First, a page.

Hard disagree. In response to your anecdotal take, I also grew up playing baseball, basketball, football, tennis, golf, and a little soccer. I also spent tons of time camping, hiking and fishing. I've broken my arm twice, nose once, several toes, and I have fond memories of my dad stitching up my smaller cuts over the kitchen sink. My kid will be pushed, not "encouraged", but actively pushed to live as active and competitive life as possible.

So no, I don't think it's that we millennials are too busy on their devices. I think it's that we have a healthy respect for science and study-based findings. The science currently shows football is dangerous. Simple as that.

OKCretro
08-24-2018, 12:43 PM
an old rumor is that when OU was redoing Owen field that Boren made sure the field of play including the sidelines were big enough for soccer as well in case football went away and soccer became the premier sport. Not sure if this is true

stlokc
08-24-2018, 01:49 PM
My wife is a Notre Dame alum and they just completed a massive renovation of their football stadium - the story is, not only was it designed to easily transition to other sports, but the interior infrastructure is designed so that classrooms and other facilities can be easily carved out of it in years to come.

And that's Notre Dame. Football powerhouse (like OU) that senses that changes are coming in years down the road.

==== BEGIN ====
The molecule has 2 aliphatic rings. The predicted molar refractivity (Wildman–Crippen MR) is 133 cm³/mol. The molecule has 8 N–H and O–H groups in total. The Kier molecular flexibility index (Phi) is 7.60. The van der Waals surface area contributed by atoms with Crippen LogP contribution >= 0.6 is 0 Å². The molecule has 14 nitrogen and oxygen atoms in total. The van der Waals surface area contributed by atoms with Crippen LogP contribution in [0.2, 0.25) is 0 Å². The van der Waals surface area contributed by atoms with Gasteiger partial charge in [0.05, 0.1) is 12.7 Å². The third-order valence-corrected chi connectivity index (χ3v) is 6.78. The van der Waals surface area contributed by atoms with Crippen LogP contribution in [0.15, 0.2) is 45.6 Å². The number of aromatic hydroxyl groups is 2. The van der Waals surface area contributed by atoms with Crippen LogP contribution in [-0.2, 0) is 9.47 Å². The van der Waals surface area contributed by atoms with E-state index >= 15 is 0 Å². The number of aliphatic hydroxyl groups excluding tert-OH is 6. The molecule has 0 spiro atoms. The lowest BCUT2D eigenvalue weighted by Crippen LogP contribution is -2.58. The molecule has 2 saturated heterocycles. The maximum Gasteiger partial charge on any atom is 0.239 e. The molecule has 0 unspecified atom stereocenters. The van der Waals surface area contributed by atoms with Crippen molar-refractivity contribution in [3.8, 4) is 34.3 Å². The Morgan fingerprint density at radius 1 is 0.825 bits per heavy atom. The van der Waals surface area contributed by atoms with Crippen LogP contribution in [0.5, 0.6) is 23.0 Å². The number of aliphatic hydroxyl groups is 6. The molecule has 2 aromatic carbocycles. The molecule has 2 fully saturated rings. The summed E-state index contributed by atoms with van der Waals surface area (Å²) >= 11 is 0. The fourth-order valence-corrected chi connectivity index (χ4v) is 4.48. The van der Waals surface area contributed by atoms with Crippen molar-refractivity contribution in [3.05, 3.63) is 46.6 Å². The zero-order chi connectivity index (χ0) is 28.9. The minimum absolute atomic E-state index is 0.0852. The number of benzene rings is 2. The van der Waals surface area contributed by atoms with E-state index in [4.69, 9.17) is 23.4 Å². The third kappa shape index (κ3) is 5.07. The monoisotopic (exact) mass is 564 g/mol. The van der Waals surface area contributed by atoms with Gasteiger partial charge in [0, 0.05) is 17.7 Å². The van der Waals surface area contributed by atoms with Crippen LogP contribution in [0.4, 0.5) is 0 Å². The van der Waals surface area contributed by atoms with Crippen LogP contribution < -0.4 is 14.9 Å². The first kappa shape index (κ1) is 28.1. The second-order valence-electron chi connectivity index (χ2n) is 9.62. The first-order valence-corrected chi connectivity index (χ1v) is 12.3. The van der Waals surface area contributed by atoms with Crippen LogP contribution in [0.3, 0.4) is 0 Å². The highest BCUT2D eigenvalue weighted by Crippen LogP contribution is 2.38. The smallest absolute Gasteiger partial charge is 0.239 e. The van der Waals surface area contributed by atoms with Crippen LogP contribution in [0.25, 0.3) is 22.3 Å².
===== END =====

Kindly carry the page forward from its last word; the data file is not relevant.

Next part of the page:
SoonerDave
08-24-2018, 03:00 PM
Extremes always seem inevitable, but I think reality will be a continued work toward safety in rules and equipment. Reality is almost always in the middle. Not *every* player gets CTE or deadly injuries.

mugofbeer
08-24-2018, 04:00 PM
I didn't play football when I was in school, but I was in weight lifting, wrestling, bicycling, water skiing, dirt bikes. I was very active in play. I've taken some shots to the head over the years and my knees are now about shot and my shoulders give me trouble now and then, but I wouldn't trade it for anything. My parents practically had to drag me inside. I'm sure the decline in participation in football has just as much to do with millennials laying around on the couch inside playing on their electronic devices as anything else.

I think people need to be careful to separate what is "normal" wear and tear from extreme use vs. abnormal. l played a ton of baseball and can tell you about damage done to my knees and arthritis in my throwing arm. Anyone who plays any sport, runs significantly or lifts weight seriously can testify joints, ligaments and tendons can simply wdar out. Genetics plays a significant part in that some people have no ill affects while others have great difficulty.

Unlike the post earlier, l have no doubt CTE is a bad side effect from too many blows to the head. Not everyone will get it but many will. Great advances are being made in helmet protection and rule changes for hits. Yes, football is tough, but some people need that outleg end love playing the game. The NFL has been hesitant to admit the CTE link for fear of lawsuits. If the NFL could be protected from the lawsuits in exchange for full admittance of the CTE link, and a commitment to help all players with current and future medical bills, as well as design and research to reduce head injuries.